The Red Cross Volunteer House is both bold and modest. Representing an organization that has long had a global reach, it makes for an inviting extension to the company’s existing Denmark headquarters. It serves as a gathering place for both 34,000 volunteers and the general public, as stipulated by the rules of the competition held for its redesign back in 2013.
A simple plaza would not be nearly as welcoming, because it would seem too much like too many other places in Copenhagen. By creating a public space that’s angled, pedestrians are allowed to feel more comfortable walking onto it from the street. Prior to the construction of the Volunteer House, the front of the main building housed nothing but a parking lot and a couple of flagpoles. There was nothing engaging about it, even though it had previously served as the Copenhagen County Hall. If it weren’t for the presence of Red Cross flags, it would’ve been a totally faceless building, set back from the street just enough to allow people to walk by without ever noticing it. The Volunteer House gives the headquarters a new identity that couldn’t possibly be missed.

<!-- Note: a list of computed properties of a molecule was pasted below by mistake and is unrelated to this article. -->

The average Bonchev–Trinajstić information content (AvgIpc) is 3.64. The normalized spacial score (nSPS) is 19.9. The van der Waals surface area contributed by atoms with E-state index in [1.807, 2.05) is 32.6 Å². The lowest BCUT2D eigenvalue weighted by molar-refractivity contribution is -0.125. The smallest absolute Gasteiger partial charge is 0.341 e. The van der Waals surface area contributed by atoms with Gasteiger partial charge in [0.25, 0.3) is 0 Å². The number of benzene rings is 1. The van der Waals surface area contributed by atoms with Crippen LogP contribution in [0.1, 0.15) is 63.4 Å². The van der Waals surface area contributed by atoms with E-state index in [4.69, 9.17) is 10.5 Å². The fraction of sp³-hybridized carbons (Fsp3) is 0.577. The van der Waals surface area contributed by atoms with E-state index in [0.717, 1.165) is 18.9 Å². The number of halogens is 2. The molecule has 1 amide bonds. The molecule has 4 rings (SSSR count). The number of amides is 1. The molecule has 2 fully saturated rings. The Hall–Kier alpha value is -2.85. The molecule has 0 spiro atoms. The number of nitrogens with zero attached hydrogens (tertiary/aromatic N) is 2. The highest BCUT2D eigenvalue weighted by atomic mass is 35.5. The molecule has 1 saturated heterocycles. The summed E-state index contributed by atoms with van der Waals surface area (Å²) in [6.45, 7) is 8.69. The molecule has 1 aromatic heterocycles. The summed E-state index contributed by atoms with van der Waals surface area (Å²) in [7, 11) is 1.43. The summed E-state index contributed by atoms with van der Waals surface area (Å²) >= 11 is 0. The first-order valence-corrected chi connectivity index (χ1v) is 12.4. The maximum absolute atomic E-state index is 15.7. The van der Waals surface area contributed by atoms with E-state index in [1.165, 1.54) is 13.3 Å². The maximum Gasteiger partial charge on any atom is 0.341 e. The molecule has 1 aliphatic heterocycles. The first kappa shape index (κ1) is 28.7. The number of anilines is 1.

Underneath the plaza sits an impressive auditorium. Through floor-to-ceiling windows in this space, volunteers can peer out onto a triangular park that sits between the Volunteer House and the main building. This space offers a cool spot to take breaks on hot days and is decidedly more relaxing than the concrete seating above. Further below grade are multifunctional spaces for volunteer training, cultural events, presentations about initiatives taking place in faraway countries, classes for seniors, and activities for kids.
The Volunteer House reflects the ambition and humility of an organization known for helping those in need. The architecture expresses the spirit of the Red Cross by raising its profile just enough to be noticeable, but not so much that it looks garish. With this new face, the headquarters of the Red Cross Denmark is now able to function as yet another tool to promote recruitment and fundraising. It’s a symbol of compassion that unites volunteers and the general public in support of healing the world.